The energy in a room full of high school children who are constantly in “go” mode can be synergistic chaos. Before beginning asana practice, I have them sit and close their eyes (if comfortable) and play peaceful music. The students begin to take a slow, deep inhales and exhales with me while I lead them through a brief “centering” before we begin to move. They immediately can tell this is something different, something special. The students that I spend time with every week have such a hard time being still and quiet in a classroom, and constantly feel they have to be doing something. They never fail to whisper a quiet, genuine “yeessss” when I tell them they can lay down and close their eyes on their mats. They are safe to “just be”. Their ability to trust and to find peace within themselves takes place right before my eyes! Each time I see this, I get so emotional!

I have students coming up to me in the halls when I arrive with palms pressed together, greeting me with “Namaste.” I make a promise to myself, to the kids at TJHS, and to students at schools that haven’t even experienced the magic and grace of yoga yet, that they will find that peace within.

Crisis Stabilization Services Unit at St. Joseph’s Villa

Carolyn Keller

CSU’s classes have run weekly, since October 2014.

The majority of the teens at the Crisis Stabilization Services Unit have experienced come sort of trauma. Some have mentioned suicide. Most are dealing with anxiety and/or depression, uncontrolled anger and some obsessive compulsive disorders. Of course, these are teens, and it’s a very vulnerable and difficult age in life. All are in need of positive influences and tools of self-regulation and self-acceptance. They have taken the brave step to work toward recovery and I’m honored to share yoga, meditation and breathing to help them on their journey.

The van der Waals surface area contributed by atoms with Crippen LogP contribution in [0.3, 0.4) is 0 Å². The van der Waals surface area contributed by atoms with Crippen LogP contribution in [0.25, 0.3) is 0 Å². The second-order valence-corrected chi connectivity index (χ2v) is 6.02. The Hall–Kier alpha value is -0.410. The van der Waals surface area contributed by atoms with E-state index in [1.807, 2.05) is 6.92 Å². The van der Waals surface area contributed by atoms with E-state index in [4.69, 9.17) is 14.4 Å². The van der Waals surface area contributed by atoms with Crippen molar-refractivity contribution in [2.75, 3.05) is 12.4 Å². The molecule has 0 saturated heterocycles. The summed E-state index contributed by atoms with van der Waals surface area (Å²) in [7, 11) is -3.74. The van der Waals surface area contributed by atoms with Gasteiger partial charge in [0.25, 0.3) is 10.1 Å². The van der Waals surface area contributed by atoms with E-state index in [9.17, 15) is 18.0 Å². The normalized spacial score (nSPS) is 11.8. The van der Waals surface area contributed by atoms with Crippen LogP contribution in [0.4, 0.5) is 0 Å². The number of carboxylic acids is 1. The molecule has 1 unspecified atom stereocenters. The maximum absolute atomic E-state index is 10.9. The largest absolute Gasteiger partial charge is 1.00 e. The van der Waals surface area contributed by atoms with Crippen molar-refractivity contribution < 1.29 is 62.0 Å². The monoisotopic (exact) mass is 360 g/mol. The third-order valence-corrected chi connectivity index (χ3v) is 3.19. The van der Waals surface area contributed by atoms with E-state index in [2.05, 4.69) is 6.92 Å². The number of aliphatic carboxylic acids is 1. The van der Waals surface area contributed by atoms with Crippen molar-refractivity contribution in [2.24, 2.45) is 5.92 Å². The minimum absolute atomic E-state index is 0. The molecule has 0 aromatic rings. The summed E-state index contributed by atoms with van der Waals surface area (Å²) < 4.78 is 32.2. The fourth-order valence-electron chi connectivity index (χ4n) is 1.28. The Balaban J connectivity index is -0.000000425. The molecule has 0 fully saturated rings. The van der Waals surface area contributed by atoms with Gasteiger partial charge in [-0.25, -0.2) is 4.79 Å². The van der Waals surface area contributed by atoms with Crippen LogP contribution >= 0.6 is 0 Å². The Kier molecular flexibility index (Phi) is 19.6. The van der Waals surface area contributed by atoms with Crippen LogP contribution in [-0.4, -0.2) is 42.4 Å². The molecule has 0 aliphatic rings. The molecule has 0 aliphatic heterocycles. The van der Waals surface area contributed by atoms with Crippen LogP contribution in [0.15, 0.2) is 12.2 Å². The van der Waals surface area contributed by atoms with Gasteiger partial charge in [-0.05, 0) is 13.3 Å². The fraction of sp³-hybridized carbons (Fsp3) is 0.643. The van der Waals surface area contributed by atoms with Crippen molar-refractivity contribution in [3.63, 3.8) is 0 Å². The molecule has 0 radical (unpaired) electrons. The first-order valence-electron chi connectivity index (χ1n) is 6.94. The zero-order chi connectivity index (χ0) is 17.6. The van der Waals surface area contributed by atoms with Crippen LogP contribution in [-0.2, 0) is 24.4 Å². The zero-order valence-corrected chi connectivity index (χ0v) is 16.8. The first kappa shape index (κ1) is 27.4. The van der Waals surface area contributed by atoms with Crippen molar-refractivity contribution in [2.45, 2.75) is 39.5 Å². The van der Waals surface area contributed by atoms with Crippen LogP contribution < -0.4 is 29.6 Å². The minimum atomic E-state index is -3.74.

At the start of class some of the participants are closed off, as shown through their body language: looking down, fidgeting and chattering uncontrollably. By the end of class, a transformation has taken place. Teaching breath work to help regulate their energy does not take much time, but has positive results. And after just a few minutes into the practice, the kids discover a place of peace and safety. Many are happy to show off what they are able to do! They find strength, flexibility, and balance in their bodies, and minds, and open their hearts to the love that is deep inside each and every one of them. They are surprised at how relaxed and calm they feel afterward. After class, everyone offers a quick response as to what they liked the best and how they feel at the end of the practice compared to how they felt at the beginning. At the end of class, I leave them with a poem ending in the line “Peace: it is there for each and every one of us.”

Patrick Henry School of Science and Arts, K-5th grade, Forest Hill